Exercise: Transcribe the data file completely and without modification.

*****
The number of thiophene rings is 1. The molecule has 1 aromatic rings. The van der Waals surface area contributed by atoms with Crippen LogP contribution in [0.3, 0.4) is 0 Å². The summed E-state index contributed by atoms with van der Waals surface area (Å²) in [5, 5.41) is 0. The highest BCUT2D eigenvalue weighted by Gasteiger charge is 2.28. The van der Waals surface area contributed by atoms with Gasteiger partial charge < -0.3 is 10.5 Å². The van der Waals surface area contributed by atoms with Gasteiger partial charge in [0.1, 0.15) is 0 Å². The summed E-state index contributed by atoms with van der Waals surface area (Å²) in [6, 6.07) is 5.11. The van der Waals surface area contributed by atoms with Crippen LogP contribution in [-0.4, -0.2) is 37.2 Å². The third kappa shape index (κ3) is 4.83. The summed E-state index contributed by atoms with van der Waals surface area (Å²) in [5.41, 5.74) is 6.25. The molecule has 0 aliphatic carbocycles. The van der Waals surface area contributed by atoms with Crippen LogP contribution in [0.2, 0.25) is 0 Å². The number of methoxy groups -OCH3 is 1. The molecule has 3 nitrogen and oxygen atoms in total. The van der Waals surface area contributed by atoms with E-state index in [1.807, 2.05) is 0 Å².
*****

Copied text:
The number of thiophene rings is 1. The molecule has 1 aromatic rings. The van der Waals surface area contributed by atoms with Crippen LogP contribution in [0.3, 0.4) is 0 Å². The summed E-state index contributed by atoms with van der Waals surface area (Å²) in [5, 5.41) is 0. The highest BCUT2D eigenvalue weighted by Gasteiger charge is 2.28. The van der Waals surface area contributed by atoms with Gasteiger partial charge < -0.3 is 10.5 Å². The van der Waals surface area contributed by atoms with Gasteiger partial charge in [0.1, 0.15) is 0 Å². The summed E-state index contributed by atoms with van der Waals surface area (Å²) in [6, 6.07) is 5.11. The van der Waals surface area contributed by atoms with Crippen LogP contribution in [-0.4, -0.2) is 37.2 Å². The third kappa shape index (κ3) is 4.83. The summed E-state index contributed by atoms with van der Waals surface area (Å²) in [5.41, 5.74) is 6.25. The molecule has 0 aliphatic carbocycles. The van der Waals surface area contributed by atoms with Crippen LogP contribution in [0.2, 0.25) is 0 Å². The number of methoxy groups -OCH3 is 1. The molecule has 3 nitrogen and oxygen atoms in total. The van der Waals surface area contributed by atoms with E-state index in [1.807, 2.05) is 0 Å².